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Period Of "Excess Deaths" From Second Coronavirus Wave Has Ended, New ONS Figures Show

The figures found the UK's death rate from Covid had also dropped by a third in recent weeks

2 min read

The number of people dying in England and Wales has dropped below historic averages for the first time since August, new figures have shown.

The latest research from the Office For National Statistics found that a total of 10,987 people had died in the week ending 12 March, which is 511 deaths fewer than the five-year average for the same period.

The research suggests the excess death toll triggered by the second wave of the pandemic had now ended.

But figures also showed that the UK was close to registering 150,000 deaths from the pandemic, with the tally for 12 March standing at 149,117.

Covid deaths have dropped by a third in the last week, with 1,501 deaths during the seven day period, down from 2,105 during the previous week, data showed. 

It comes after the UK registered its highest daily fatalities during the second wave of the pandemic, with a record 1,465 deaths on 19 January.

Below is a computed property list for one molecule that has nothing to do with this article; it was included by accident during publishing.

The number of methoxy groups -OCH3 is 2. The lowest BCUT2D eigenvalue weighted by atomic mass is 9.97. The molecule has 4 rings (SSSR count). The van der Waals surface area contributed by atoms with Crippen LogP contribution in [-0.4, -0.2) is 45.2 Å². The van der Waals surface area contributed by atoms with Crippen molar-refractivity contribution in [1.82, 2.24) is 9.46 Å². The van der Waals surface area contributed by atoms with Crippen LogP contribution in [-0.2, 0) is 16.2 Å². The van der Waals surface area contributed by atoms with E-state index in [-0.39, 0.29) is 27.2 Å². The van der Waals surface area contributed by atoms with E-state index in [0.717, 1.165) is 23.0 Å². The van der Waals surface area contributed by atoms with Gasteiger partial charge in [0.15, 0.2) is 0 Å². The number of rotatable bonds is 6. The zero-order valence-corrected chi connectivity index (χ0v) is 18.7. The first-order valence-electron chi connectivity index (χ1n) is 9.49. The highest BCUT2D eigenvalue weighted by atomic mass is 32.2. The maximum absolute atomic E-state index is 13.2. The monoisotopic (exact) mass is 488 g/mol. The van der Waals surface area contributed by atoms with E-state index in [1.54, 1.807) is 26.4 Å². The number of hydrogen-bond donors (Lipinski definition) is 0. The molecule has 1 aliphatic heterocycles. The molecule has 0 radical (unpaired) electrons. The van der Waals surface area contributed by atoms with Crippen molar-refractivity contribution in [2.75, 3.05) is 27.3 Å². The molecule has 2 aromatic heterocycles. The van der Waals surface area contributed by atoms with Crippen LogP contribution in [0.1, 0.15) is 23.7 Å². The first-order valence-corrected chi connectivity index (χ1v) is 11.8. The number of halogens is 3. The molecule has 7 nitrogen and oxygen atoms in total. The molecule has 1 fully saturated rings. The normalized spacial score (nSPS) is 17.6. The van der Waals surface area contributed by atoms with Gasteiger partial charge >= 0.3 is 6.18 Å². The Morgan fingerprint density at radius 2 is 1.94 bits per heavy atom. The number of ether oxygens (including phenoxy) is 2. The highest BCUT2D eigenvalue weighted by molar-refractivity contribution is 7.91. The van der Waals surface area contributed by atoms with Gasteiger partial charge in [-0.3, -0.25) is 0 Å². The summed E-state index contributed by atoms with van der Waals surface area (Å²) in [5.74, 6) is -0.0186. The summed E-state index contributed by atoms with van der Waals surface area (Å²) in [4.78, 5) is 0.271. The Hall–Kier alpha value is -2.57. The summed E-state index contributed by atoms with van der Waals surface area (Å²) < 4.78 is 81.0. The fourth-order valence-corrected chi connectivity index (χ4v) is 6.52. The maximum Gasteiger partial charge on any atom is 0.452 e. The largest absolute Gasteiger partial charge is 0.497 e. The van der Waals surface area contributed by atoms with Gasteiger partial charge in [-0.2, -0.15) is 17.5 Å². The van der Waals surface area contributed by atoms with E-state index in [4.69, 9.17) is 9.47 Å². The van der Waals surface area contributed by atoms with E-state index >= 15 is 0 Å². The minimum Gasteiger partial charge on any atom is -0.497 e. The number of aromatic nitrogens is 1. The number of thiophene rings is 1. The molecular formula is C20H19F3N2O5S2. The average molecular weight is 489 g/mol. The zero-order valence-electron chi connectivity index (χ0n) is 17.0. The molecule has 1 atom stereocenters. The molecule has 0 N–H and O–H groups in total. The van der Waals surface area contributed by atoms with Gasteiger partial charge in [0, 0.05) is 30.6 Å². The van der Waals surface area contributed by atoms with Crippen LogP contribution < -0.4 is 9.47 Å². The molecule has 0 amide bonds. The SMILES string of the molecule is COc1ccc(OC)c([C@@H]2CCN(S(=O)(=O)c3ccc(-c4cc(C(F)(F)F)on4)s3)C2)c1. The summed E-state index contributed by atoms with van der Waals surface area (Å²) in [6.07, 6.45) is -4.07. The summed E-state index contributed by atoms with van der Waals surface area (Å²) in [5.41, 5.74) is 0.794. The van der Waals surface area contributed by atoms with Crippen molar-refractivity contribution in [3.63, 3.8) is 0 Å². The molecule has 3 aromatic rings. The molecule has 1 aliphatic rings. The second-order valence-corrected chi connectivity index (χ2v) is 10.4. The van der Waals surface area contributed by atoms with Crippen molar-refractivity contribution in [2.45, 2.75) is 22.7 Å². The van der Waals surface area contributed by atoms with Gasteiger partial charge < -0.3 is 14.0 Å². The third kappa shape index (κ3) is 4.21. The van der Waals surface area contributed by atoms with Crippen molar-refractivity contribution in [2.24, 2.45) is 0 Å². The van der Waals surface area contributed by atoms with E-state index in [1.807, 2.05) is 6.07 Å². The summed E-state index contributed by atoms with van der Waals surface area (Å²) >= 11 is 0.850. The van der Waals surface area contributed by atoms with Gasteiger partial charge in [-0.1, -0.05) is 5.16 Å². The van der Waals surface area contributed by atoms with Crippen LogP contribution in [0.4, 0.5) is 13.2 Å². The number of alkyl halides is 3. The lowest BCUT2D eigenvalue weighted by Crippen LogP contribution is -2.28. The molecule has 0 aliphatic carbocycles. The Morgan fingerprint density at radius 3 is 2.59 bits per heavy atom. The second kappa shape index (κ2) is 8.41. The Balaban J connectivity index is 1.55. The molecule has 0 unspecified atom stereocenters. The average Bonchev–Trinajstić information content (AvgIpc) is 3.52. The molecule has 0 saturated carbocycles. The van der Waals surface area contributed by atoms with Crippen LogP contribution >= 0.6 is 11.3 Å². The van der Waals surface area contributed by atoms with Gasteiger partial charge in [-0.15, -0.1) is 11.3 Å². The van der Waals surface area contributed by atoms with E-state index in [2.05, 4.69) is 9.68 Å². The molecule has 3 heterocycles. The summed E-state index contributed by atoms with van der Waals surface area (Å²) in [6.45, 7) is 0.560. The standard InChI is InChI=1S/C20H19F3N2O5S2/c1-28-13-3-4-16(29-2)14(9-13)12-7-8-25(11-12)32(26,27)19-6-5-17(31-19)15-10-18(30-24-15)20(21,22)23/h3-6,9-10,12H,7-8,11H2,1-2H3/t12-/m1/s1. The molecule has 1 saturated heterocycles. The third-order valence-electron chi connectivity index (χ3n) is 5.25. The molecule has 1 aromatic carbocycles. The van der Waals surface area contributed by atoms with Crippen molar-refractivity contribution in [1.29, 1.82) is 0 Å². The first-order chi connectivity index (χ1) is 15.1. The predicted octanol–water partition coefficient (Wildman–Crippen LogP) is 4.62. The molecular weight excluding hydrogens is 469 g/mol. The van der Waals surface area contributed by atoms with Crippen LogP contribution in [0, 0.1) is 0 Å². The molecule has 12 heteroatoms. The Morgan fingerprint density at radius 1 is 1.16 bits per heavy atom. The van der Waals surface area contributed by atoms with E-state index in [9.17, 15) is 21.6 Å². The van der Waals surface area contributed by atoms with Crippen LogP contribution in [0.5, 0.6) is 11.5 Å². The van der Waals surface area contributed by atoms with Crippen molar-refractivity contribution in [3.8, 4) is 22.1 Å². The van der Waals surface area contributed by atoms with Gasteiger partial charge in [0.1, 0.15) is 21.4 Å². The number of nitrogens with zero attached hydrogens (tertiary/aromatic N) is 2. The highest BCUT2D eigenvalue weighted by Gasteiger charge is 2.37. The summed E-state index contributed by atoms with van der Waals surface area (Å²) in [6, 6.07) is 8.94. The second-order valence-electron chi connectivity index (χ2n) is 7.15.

But the stats group found death rates had plummeted among older people since that peak, with deaths involving Covid-19 falling by 91% among the over-80s, 89% for those ages 75-79, 88% for those aged 70-74 and 85% among those aged 60-69.

The significant drop in deaths comes as the UK continues to rollout its vaccination programme to those aged 50 and above, and those aged 16-49 with significant health conditions.The stats were released as the UK prepares to mark the anniversary of the introduction of the first lockdown with a national minute's silence to remember those who have died during the pandemic.

Prime Minister Boris Johnson has said the anniversary would offer an "opportunity to reflect on the past year – one of the most difficult in our country’s history."

"We should also remember the great spirit shown by our nation over this past year," he said.

"We have all played our part, whether it's working on the front line as a nurse or carer, working on vaccine development and supply, helping to get that jab into arms, home schooling your children, or just by staying at home to prevent the spread of the virus."

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